“The Boardwalk, 1969,” by Helen Jones

Well I took my three youngest kids and their friends to Santa Cruz. Bought them sodas at the boardwalk, played in the waves, had a great day. And then shit, the real fun begins.

When it’s time to go Alice and I get in a tiff cuz she doesn’t want to leave and finally I say “Fine you can walk home.” Home is twenty miles over the mountains, and damned if that brat doesn’t start walking. I figure she’ll be back soon, tail between her legs, so I don’t go after her. Then we all wait. And wait. She’s twelve years old for godsake, setting off alone over the Santa Cruz mountains at dusk. So I send the tads off to find her saying you better find her before I do, for her own good.

Finally they bring her back, cat-eyed glasses flashing. I tell them all to get in the van except for Alice. Grab her by the shoulders and start in on her, saying she could have gotten lost or kidnapped and why does she have to be so fucking stubborn. The damn kid sometimes I could just kill her.

There’s a bank that drops eight feet to the sand and I shove her towards it. The kids in the car start shrieking “don’t, dad, don’t!!!” and I’m shaking her shaking her all I wanted was to have a fun day at the beach with my kids goddamn it was that too much to ask. My father never did that for me but I do it for my kids. My mother taunting your father hates you hates you hates you hate and everything is swirling and there’s that shack on the river where he lived with his bottle and did those things but now it’s me shaking her and seagulls are screaming and people are staring and oh god no I do not hate her and what the living fuck am I doing?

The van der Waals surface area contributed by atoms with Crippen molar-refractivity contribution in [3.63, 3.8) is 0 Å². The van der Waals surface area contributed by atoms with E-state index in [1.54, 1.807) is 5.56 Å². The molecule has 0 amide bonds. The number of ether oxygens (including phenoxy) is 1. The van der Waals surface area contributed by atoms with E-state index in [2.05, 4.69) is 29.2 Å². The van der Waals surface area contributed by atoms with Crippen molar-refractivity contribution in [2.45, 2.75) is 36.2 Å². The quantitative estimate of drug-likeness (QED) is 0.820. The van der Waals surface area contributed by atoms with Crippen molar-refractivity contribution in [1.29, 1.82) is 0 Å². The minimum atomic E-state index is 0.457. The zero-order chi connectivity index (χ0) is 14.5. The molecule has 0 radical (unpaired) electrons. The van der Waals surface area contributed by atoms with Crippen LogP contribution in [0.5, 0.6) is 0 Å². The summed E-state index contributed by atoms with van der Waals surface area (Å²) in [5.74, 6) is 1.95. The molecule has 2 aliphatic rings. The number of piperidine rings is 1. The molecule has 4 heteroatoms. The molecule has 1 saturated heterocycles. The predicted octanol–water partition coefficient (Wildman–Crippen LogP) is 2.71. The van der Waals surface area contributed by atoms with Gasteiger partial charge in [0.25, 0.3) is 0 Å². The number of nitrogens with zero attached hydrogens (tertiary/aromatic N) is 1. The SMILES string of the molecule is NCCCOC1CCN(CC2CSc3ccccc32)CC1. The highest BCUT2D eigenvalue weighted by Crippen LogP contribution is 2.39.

I swear I did not mean to hurt her and I didn’t hurt her, not really. I crack a smile, tell her “it was for your own good, now give your old pappy a hug.” Pull her into my arms for a nice big hug like I always do to make it all better. But this time she doesn’t hug me back. Her arms hang limp as socks on the line. I lift them, shake them, say: look!

She says: what.

“Your arms! You’re not hugging me back!” I shake them again but they just flop lifeless and she’s staring at me with this new flat look, and it hits me in the gut — oh goddamn it all to hell she is not my little girl anymore.


Printed with permission from Helen Jones, copyrighted by Helen Jones @ 2013. This piece originally appeared in Issue No. 14 of the Los Angeles Review.

Author: A Room of Her Own

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